Surviving the Halloween Costume Craft Project

Having spent my undergraduate years at a school that takes Halloween very seriously, I’m no stranger to pulling together clever last minute costumes. I’ve ironed on a decal hours before the party, to make myself a Captain Hammer groupie. I’ve hot-glued a chunk of bathmat on to a T-shirt to make a dinosaur costume. Other Persephoneers have also provided (better) Halloween costume guides. In recent years, Halloween has been less of a crafting project and outing for me and more of a exercise in gluttony, as I lie on my couch watching B-movie horror films and eating entire bags of Kit-Kats.

This year when presented with the opportunity to dress up for Halloween, I decided to be ambitious and try and sew myself a hat for my Louise Belcher costume.

Gif of Louise Belcher of Bob's Burgers saying, "Oh, stop."

The last time I tried to sew anything that wasn’t a button was making period-appropriate Barbie clothes when I was about 9. (Often my Barbies were nurses during WWII, because I was a strange, specific, child.) Luckily, I found this awesome pattern and guide via Hands Occupied to help me through the process.

Get your supplies together and clean off the corner of the couch you will be using. Do you have everything you need for this costume experiment?

Great! Let’s pray for a miracle!

  • Get more supplies than you think you need.
Stack of Pink Felt
Felt is cheap. Buy the whole shelf.

Seriously, plan for failure. Plan that you will accidentally cut in the wrong place or your that hand will slip or that you will drop the scissors in the middle of cutting. I bought like 14 sheets of felt and still panicked that it wasn’t enough. I used eight.

  • Follow Instructions.

If you are using a guide, FOLLOW INSTRUCTIONS. Read the whole guide. Re-read it. If your eyes glaze over in front of your computer screen while you are trying read the part about the ears, your failure to properly cut a pattern and then cut a straight line is on you.

Image of cutting patterns.
Look at the great pattern you just drew.
  • Take your time.

After you’ve read instructions for the 15th time, you might feel overconfident in your abilities and think, I’m a superhero, I can craft and watch a German movie (a language I don’t speak) and Gchat with some friends all at the same time. You’d be wrong.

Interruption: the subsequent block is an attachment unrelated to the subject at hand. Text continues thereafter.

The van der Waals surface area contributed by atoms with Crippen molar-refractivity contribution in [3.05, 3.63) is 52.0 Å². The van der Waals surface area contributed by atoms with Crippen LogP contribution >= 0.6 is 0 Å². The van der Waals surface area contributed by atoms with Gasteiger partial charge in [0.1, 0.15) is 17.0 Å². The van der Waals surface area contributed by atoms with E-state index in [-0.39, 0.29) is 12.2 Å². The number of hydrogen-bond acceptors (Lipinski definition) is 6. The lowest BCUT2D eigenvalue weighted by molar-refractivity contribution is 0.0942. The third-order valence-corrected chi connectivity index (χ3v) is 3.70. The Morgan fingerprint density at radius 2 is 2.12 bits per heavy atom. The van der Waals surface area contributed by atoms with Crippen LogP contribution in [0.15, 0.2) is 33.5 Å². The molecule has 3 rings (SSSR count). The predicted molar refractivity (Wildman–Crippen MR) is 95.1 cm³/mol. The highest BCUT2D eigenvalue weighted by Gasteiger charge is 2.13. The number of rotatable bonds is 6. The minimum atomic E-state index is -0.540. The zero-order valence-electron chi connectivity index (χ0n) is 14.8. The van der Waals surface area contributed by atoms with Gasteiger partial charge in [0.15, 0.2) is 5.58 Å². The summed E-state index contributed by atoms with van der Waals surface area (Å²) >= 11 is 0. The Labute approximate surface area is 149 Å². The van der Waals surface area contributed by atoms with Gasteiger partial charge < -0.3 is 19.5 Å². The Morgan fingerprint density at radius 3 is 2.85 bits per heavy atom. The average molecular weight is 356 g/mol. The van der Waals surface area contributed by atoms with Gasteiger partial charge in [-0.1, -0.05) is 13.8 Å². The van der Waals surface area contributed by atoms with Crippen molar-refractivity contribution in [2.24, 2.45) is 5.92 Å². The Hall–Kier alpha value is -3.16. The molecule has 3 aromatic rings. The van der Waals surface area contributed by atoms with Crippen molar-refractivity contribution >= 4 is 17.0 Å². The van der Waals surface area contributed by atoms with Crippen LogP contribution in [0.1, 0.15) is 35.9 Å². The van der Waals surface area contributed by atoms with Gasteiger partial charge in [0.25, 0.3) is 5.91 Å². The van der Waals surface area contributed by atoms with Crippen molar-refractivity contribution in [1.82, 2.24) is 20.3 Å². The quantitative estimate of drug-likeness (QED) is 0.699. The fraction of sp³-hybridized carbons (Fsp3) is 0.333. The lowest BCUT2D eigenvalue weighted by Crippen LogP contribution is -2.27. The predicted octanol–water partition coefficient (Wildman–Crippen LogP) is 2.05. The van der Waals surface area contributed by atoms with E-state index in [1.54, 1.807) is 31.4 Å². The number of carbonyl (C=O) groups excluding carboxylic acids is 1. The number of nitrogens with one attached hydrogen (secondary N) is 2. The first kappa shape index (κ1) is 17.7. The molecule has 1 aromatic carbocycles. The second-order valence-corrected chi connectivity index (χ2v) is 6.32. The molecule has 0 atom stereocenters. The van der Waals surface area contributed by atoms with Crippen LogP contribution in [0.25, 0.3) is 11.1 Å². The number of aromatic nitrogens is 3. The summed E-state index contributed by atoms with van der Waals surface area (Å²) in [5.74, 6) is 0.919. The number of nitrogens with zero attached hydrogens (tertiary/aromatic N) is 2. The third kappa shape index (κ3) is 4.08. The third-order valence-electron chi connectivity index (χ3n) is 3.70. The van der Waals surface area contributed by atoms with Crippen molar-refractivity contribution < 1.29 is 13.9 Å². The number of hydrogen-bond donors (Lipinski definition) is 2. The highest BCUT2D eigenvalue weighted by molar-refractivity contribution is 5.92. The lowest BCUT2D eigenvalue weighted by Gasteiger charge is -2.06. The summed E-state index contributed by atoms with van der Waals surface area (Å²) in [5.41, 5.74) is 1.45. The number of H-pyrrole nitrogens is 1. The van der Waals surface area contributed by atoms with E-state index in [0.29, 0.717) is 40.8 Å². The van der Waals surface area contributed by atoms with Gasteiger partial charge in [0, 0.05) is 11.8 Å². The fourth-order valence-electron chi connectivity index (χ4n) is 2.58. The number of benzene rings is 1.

Two pieces of pink felt are stitched together.
Great job, you sewed this inside out.
A piece of pink felt and a cutting pattern lie on top of a pair of scissors.
You thought you were better than the pattern and could free-hand. You were wrong, again.
  • Follow Instructions.

Oh, did I say this already? It’s because if I had done so in the first place, I wouldn’t have been resewing the ears for the third time the next day, because I thought I got it, and didn’t need to pattern anymore. DON’T GET COCKY, it leads to you angry crying on your couch at 3 a.m. because you were so determined to make a great costume and you’re failing.

An image of pink felt bunny ears.
Look at these perfect little bunny ears that are the result of FOLLOWING INSTRUCTIONS.
  • Enjoy yourself. 
An image of a pink felt cap with bunny ears.
You did it!

After you’ve cried and stabbed yourself with a needle several times, try to regain your grip on reality and remember, this is supposed to be a fun project. Yes, rethreading needles is hard, and even harder if you’ve had a drink, or two. But this is in the spirit of Halloween! Remember, no matter how lopsided your hat is, you will try your darnedest to have fun wherever you go. Even if you just make it to your living room couch.

By Karishma

Karishma is a twenty-something living in New York City and is trying her hardest to live out every cliche about Millennials. This involves eating her feelings, drowning in debt and mocking infomercials. She likes sociology so much that she has two degrees in it, and is still warding off her parents' questions about a real career.

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